Day 2 of our three days with Mark September was dedicated to the wine country. It was another blistering hot day. Before heading out towards Stellenbosch, we made a detour to the aquarium and the V & A waterfront. We were very impressed. The aquarium is a nice place to take the kids, both if the weather is bad, or as in our case you wish to get away from the heat for a while. The shopping malls at the waterfront are also good, and there are so many places to eat.
Mark then took us out to Spier Wines. That place is huge and totally dedicated to tourists. Not really a wine-lovers paradise, but the wine tasting was actually quite good, and the bird show at 2 pm was ahuge success with the kids and also fun for me. We also paid a huge sum to be with the baby cheetahs. We felt a bit restricted by the watchful companionship of the staff. We we allowed to touch the cheetahs only on their guidance, and we were not allowed to play with them. Visiting the grown up cheetahs is much cheaper and could perhaps have been just as fun. We did get a bundle of nice pictures of the baby cheetahs, though.
After Spiers we went to the town of Stellenbosch, which was much less touristy than I had imagined. A very charming town with many old oak trees and with lots of historical houses. We also drove out to Backsberg, the wine farm that my husband was writing a thesis about as part of his stay at Stellenbosch University. The wine country is beautiful with all the green fields and the imperial mountains always in the backgróund.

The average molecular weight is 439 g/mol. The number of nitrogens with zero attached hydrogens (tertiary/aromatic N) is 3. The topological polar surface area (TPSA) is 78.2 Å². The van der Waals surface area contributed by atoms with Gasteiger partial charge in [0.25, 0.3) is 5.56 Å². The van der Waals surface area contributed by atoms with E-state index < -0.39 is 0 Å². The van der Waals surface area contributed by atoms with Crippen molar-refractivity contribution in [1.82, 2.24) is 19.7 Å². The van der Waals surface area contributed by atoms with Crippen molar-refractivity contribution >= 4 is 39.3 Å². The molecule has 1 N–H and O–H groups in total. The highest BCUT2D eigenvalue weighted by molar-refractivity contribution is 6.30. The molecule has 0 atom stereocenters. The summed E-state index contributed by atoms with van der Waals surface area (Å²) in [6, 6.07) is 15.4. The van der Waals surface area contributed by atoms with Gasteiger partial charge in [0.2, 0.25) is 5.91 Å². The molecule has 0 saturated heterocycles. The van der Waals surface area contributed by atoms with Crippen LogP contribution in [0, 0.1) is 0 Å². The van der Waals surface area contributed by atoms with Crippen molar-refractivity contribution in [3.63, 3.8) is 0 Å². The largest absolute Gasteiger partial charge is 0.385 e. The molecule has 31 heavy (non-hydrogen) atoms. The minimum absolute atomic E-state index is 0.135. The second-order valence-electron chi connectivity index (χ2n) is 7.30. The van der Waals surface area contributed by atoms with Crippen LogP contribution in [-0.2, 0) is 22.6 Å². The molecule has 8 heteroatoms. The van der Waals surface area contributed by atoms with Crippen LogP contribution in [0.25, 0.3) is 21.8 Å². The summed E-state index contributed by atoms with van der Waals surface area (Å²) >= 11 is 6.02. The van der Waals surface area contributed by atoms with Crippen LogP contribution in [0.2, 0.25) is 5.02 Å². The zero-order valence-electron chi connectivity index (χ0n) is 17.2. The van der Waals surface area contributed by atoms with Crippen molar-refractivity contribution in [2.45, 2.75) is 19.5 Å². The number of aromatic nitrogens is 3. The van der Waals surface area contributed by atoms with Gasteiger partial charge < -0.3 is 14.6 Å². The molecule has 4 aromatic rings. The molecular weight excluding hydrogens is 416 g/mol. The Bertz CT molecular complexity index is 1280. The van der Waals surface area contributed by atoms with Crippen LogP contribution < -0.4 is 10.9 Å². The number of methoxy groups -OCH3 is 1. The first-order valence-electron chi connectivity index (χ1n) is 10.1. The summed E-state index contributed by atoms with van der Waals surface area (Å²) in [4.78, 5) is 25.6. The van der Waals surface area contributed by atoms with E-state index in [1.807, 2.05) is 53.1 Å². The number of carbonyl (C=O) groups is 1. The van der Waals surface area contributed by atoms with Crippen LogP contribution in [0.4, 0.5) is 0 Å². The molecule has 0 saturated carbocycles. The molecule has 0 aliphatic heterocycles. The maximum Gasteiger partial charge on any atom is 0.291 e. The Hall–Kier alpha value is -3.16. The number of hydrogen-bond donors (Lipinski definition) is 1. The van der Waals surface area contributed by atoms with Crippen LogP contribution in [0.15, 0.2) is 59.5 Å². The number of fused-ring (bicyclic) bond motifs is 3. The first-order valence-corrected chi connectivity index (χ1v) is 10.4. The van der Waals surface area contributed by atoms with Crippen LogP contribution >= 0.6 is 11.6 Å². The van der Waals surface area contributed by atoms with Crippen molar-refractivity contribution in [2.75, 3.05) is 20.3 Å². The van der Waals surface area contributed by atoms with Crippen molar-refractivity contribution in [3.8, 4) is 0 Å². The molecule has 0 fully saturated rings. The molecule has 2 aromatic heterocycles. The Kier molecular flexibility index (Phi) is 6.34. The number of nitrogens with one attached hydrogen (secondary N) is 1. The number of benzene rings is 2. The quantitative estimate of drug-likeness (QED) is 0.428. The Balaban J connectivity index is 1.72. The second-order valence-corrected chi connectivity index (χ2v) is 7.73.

After Mark had dropped us off at 51 on Kloof Nek, we went down to Saigon on Kloof Street for some nice, inexpensive asian food. Again, it was good value for money.
Day 3 with Mark was set aside to walk with the baboons. I am aware that many South Africans regard the baboons as a pest. There is an organization based in Franshoeck called Baboon Matters who see them differently. They employ men from the local villages to monito the baboon and keep them out of areas habitated by humans. They also have tours out in the natural habitats of the baboons, where we humans are allowed to sit with them and watch them for hours. Please read more at www.baboonmatters.org, if you are interested. We found the tour extremely rewarding and very learning. It is not until you have been able to watch the baboons that you realise how very much they behave like humans :-)
We drove back to Cape Town via Chapman's Peak, but in reverse order of the tour to Cape Poin two days before. Amazing to see all the sights again, but from a different angle than the first time.
It was both with great sadness but also with high levels of satisfaction that we had to say goodbye to Mark September. He made us so much wiser on Cape Town geography, biology and geology, not to mention sociology.
In my third and final trip reprot, I will write about our last day in Cape town and our trip to Hermanus and Gansbaai for the whales and the Great White sharks.
If you have any questions regarding our trip to Cape Town, please feel free to ask. I have gotten so much good advice from tripadvisor.com, and I will be glad to give something back.